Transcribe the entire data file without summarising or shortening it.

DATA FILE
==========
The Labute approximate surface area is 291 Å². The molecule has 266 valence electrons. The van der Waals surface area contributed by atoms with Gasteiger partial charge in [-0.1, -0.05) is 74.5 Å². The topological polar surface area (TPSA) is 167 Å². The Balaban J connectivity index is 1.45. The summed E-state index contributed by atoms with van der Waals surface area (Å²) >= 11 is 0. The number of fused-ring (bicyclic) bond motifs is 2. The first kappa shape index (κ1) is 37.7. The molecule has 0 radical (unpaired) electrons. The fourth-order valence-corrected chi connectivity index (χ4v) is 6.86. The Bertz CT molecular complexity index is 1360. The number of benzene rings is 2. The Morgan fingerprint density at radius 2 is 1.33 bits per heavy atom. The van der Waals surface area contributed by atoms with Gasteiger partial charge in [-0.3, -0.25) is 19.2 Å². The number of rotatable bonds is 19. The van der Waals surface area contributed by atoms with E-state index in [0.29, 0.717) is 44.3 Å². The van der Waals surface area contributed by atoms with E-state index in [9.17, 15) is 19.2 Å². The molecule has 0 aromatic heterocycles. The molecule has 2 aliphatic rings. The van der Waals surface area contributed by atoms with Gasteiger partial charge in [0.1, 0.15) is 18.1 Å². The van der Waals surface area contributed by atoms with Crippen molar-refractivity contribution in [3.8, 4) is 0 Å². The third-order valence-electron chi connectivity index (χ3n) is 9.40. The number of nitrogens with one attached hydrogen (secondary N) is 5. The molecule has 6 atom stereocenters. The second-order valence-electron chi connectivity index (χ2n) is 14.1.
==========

The Labute approximate surface area is 291 Å². The molecule has 266 valence electrons. The van der Waals surface area contributed by atoms with Gasteiger partial charge in [-0.1, -0.05) is 74.5 Å². The topological polar surface area (TPSA) is 167 Å². The Balaban J connectivity index is 1.45. The summed E-state index contributed by atoms with van der Waals surface area (Å²) >= 11 is 0. The number of fused-ring (bicyclic) bond motifs is 2. The first kappa shape index (κ1) is 37.7. The molecule has 0 radical (unpaired) electrons. The fourth-order valence-corrected chi connectivity index (χ4v) is 6.86. The Bertz CT molecular complexity index is 1360. The number of benzene rings is 2. The Morgan fingerprint density at radius 2 is 1.33 bits per heavy atom. The van der Waals surface area contributed by atoms with Gasteiger partial charge in [-0.3, -0.25) is 19.2 Å². The number of rotatable bonds is 19. The van der Waals surface area contributed by atoms with E-state index in [0.29, 0.717) is 44.3 Å². The van der Waals surface area contributed by atoms with E-state index in [9.17, 15) is 19.2 Å². The molecule has 0 aromatic heterocycles. The molecule has 2 aliphatic rings. The van der Waals surface area contributed by atoms with Gasteiger partial charge in [0.1, 0.15) is 18.1 Å². The van der Waals surface area contributed by atoms with Crippen molar-refractivity contribution in [3.8, 4) is 0 Å². The third-order valence-electron chi connectivity index (χ3n) is 9.40. The number of nitrogens with one attached hydrogen (secondary N) is 5. The molecule has 6 atom stereocenters. The second-order valence-electron chi connectivity index (χ2n) is 14.1.